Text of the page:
Reading Darwin, one admires the beautiful solid case being built up out of his endless, heroic observations, almost unconscious or automatic—and then comes a sudden relaxation, a forgetful phrase, and one feels the strangeness of his undertaking, sees the lonely young man, his eyes fixed on facts and minute details, sinking or sliding giddily off into the unknown.
This is a portrait of the artist as a young woman, too, the one who was always en route.
Bishop’s postcards never really say “Wish you were here.” Or even when they do, something else is going on. In one postcard to Robert Lowell in 1968 she tells him that she has fallen and broken her wrist, and also a tooth, while on the front is a picture of Alcatraz, which she has captioned “Having a wonderful time . . . Wish you were here.” Another begins “Having a ? time. Wish you were here.” For Bishop, the “?” exists between what words might imply and what pictures might indicate.
Another early postcard, sent to a friend from St. John’s in Newfoundland, shows a stretch of water with cliffs on each side. Of the latter, Bishop writes, “I wish, and not just conventionally, that you could see them.” She proceeds to annotate the photo (which she deems “very tame”) by penciling in her own sense of the cliffs’ gradient (“about this many degrees off”), adding that “The penetrating stink of fish + the after effects of a sea voyage floating and up-tipping, all combine to make it very strange and frightening (It’s swell).” That last word glints in the light—part seasick, part thrilled—like the mixture of tones whenever she casts her searching eye over coastlines in her poems. At the end of “The Bight,” for example, where “All the untidy activity continues,/awful but cheerful.”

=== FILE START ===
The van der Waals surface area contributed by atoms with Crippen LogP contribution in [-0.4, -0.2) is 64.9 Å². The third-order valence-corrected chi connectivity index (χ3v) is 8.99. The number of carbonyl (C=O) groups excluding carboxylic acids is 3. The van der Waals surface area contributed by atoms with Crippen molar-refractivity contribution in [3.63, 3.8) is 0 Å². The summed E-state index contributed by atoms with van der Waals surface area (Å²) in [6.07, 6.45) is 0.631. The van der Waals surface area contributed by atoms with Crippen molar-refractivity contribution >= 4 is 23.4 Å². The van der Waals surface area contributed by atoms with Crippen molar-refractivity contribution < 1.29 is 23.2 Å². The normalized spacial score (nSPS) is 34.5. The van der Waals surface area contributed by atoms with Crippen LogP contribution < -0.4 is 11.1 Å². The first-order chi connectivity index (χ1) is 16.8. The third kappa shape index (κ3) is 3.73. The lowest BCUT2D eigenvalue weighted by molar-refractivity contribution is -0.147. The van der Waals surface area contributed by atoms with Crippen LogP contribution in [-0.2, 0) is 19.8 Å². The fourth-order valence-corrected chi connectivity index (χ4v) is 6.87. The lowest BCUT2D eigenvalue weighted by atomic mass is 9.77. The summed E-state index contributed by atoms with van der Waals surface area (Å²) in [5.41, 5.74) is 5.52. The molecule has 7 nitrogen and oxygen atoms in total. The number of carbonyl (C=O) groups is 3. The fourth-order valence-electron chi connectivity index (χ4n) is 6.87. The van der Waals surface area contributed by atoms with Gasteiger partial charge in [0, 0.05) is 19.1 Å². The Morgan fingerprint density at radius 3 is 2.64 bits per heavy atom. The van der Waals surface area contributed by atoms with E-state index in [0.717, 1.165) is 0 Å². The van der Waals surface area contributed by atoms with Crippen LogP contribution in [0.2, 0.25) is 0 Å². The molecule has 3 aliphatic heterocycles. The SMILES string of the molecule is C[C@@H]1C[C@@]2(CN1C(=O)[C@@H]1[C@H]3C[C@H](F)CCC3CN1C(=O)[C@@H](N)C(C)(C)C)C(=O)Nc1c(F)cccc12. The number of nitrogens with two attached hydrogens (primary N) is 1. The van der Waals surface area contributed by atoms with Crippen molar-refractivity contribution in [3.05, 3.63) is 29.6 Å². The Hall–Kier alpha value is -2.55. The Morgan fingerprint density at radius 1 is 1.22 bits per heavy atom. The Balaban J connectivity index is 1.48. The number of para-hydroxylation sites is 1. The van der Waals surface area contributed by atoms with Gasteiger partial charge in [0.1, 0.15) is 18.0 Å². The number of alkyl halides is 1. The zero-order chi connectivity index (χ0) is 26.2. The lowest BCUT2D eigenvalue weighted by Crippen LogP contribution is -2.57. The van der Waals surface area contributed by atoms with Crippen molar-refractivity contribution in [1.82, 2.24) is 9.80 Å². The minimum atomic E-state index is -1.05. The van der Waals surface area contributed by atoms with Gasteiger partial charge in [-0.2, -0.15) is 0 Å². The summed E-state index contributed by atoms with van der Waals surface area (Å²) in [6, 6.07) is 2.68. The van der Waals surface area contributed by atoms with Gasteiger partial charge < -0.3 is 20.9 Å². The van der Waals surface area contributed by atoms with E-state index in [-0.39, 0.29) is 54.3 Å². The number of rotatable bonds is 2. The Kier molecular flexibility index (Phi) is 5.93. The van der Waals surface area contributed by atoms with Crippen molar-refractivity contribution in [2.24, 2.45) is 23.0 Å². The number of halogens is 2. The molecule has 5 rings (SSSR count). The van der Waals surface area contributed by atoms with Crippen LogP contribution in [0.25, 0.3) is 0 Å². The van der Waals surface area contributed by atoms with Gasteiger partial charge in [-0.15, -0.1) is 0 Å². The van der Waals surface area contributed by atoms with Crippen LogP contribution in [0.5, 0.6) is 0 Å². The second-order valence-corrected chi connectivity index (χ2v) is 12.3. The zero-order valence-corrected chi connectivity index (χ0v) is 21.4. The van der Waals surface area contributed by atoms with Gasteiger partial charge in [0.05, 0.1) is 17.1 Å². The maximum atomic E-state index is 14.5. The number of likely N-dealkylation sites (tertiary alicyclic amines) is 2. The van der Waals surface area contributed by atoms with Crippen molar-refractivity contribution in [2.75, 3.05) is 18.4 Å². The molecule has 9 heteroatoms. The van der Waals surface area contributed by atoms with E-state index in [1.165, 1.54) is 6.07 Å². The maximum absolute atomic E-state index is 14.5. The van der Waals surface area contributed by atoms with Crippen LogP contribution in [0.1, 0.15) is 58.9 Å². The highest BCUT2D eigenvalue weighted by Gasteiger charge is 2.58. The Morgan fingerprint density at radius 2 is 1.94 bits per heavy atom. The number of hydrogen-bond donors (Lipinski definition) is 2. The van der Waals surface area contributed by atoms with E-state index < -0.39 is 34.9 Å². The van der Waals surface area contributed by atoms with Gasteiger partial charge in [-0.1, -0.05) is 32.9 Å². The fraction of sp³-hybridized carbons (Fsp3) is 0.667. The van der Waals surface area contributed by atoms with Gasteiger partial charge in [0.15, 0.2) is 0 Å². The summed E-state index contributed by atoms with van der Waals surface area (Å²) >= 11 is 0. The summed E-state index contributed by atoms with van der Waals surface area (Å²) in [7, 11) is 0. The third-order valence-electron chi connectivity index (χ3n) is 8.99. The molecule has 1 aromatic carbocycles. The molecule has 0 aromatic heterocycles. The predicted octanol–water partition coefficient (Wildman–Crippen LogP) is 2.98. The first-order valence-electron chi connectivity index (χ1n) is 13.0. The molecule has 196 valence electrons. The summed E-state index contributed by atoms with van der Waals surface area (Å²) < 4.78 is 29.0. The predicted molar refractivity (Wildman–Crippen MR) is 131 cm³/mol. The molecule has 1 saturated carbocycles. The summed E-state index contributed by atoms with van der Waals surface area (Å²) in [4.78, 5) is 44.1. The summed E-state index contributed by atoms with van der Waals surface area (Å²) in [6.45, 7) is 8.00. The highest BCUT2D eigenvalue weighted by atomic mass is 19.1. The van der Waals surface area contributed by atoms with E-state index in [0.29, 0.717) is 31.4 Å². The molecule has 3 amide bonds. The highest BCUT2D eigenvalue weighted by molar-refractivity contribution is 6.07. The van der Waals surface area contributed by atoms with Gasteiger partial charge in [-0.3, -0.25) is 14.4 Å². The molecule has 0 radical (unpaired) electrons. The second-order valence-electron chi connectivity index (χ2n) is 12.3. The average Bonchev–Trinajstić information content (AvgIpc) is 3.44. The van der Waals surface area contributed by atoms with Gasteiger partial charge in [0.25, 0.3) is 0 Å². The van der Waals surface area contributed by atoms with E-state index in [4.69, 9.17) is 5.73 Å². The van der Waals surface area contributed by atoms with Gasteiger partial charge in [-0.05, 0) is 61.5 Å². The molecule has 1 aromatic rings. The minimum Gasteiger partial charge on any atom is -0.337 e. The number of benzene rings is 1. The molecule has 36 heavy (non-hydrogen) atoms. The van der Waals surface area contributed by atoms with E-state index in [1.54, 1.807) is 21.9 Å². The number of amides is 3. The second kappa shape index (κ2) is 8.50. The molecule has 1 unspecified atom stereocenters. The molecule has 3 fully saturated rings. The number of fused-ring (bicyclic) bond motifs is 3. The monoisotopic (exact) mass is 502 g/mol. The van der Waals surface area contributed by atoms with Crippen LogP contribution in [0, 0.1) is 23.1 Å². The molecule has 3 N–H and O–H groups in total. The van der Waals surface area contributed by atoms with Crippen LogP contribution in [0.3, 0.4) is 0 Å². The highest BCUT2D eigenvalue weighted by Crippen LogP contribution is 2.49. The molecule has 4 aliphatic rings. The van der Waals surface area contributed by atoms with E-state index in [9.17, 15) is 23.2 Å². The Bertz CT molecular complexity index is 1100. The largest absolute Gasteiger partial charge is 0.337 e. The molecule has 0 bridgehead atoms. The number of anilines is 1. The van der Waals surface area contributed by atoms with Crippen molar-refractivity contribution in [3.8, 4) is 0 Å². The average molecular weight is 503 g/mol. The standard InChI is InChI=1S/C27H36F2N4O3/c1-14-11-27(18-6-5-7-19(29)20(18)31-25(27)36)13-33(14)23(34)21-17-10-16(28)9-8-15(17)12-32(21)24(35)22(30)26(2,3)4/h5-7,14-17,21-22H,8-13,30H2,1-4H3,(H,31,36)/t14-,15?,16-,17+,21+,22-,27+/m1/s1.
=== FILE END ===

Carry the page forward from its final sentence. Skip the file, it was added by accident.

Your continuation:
Those lines were eventually engraved on Bishop’s tombstone, a testament to how she and her art remained susceptible and vulnerable. James Merrill said that she was “open to trivia and funny surprises, or even painful ones, today a fit of weeping, tomorrow a picnic,” and her postcards often feel like trial runs for the observational tragicomedies of her poetry. “At first I hated everything,” she writes from Seattle to a friend in 1966, “now after ten days I am beginning to find it all awfully funny.” Looking through the exhibition, flicking back and forth between pictures and words and trying to glean the conversation between them, I often thought of one of Bishop’s favorite writers, Edward Lear—the poet-artist who once spoke of “this ludicrously whirligig life which one suffers from first & laughs at afterwards.” On the front of one postcard she sent, one of Lear’s favorite birds even turns up, decked out in a limerick:
A Gorgeous Bird is the Pelican,
Who’s Bill can Hold more than his Bellican.
He can put in his Beak,
Food enough for a week,
But I’m Blest if I can see how in Hellican.
On the reverse side of the card Bishop signs off with “I caught a fish that weighed 60 lbs . . . Tell yr Ma I live for the future,” which would seem to imply that the poet, like the bird, is planning ahead. Yet there’s always a sense, too, of danger—and of past and present threats to happiness. This “gorgeous” specimen reminded me of Lowell’s comment to Bishop many years later when, having encountered one of her poems in The New Yorker, he wrote: “I have been rereading Lear (Edward) whom you like so much. I guess it would be far-fetched to find his hand here; yet I think he would have enjoyed your feeling, your disciplined gorgeousness, your drawing, your sadness, your amusement.”
Amusement at sadness—and vice versa—was the special province of another of Bishop’s great loves, Buster Keaton, who once told his father that a good comedy could be written on a postcard. Whatever else it is, the postcard is a tight spot—a place where a stoic comedian might thrive, or at least survive. Bishop often sent postcards of Keaton stills, and once noted that “any of Buster Keaton’s films give one the sense of the tragedy of the human situation, the weirdness of it all, the pathos of man’s trying to do the right thing—all in a twinkling, besides being fun.” Her admiration of him comes through in a poem she wrote, entitled simply “Keaton,” in which, despite his “small jaw” and “small brain,” he is finally given a voice with which to say that he will “solve the appointed emergencies”: